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Spokane, Washington  Est. May 19, 1883
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News >  Business

Ford has stellar Q2 with global, truck sales

From Wire Reports

DEARBORN, Michigan – Ford Motor Co.’s net income jumped 44 percent to $1.9 billion in the second quarter as global sales rose and customers paid more for new trucks and SUVs with premium features.

Ford pulled off a record quarterly profit of $2.6 billion in North America even though dealerships weren’t fully stocked with its best-selling vehicle, the F-150 pickup. The results bode well for the second half of the year, when Ford’s two U.S. truck plants will be in full production and dealers will have more pickups.

Sales, limited supply boost May home prices

WASHINGTON – U.S. home prices rose steadily in May, pushed higher by a healthy increase in sales this year.

The Standard & Poor’s/Case-Shiller 20-city home price index climbed 4.9 percent in May from 12 months earlier, down slightly from a 5 percent pace in April, according to S&P Dow Jones Indices.

Home sales have jumped in recent months as an improving economy boosts hiring and enables more people to afford a purchase. Yet the higher sales haven’t encouraged more people to sell their homes, leaving supplies tight and driving up prices.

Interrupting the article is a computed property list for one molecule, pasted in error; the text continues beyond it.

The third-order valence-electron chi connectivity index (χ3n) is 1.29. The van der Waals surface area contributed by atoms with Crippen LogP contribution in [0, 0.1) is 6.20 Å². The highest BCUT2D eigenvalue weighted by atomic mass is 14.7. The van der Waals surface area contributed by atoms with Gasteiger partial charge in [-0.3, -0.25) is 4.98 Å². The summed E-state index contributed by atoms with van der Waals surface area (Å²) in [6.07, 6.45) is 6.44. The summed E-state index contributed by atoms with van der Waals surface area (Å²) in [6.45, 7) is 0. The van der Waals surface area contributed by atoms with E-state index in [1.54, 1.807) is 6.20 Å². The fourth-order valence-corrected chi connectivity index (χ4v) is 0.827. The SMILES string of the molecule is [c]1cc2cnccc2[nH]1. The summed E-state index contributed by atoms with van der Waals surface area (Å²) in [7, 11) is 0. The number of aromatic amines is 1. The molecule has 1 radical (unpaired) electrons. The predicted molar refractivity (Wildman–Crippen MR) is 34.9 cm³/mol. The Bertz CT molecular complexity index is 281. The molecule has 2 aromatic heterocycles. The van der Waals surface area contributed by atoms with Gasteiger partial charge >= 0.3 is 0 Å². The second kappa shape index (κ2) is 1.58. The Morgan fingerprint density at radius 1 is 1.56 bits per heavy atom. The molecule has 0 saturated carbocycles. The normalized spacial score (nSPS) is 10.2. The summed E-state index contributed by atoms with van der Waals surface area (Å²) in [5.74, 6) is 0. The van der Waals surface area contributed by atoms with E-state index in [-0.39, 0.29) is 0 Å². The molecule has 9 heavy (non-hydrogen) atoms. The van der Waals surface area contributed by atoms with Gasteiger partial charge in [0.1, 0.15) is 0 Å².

Volkswagen tops Toyota in first-half sales

TOKYO – Volkswagen overtook Toyota in global vehicle sales for January-June, the first time the German automaker has come out top in the intensely competitive tallies.

Japanese automaker Toyota Motor Corp. said Tuesday it sold 5.02 million vehicles in the first six months of this year, down 1.5 percent from last year. Its sales struggled notably in the languishing Japanese market.

Volkswagen AG said earlier this month that it sold 5.04 million vehicles during the same period. Its first-half sales were 0.5 percent down from the same period in 2014.

U.S. to pay millions to farmers for avian flu

DES MOINES, Iowa – The U.S. government expects to spend $191 million to pay chicken and turkey farmers for birds lost to avian flu, Agriculture Secretary Tom Vilsack said Tuesday as he called for Congress to consider a disaster program for poultry producers similar to that for other livestock farmers.

That’s just a fraction of the federal government’s $700 million price tag for what is considered by many to be the worst animal disease disaster to hit the nation, Vilsack said. The government has spent $400 million on cleaning up dead birds and disinfecting and is paying to research and stockpile a bird flu vaccine in case the virus returns.

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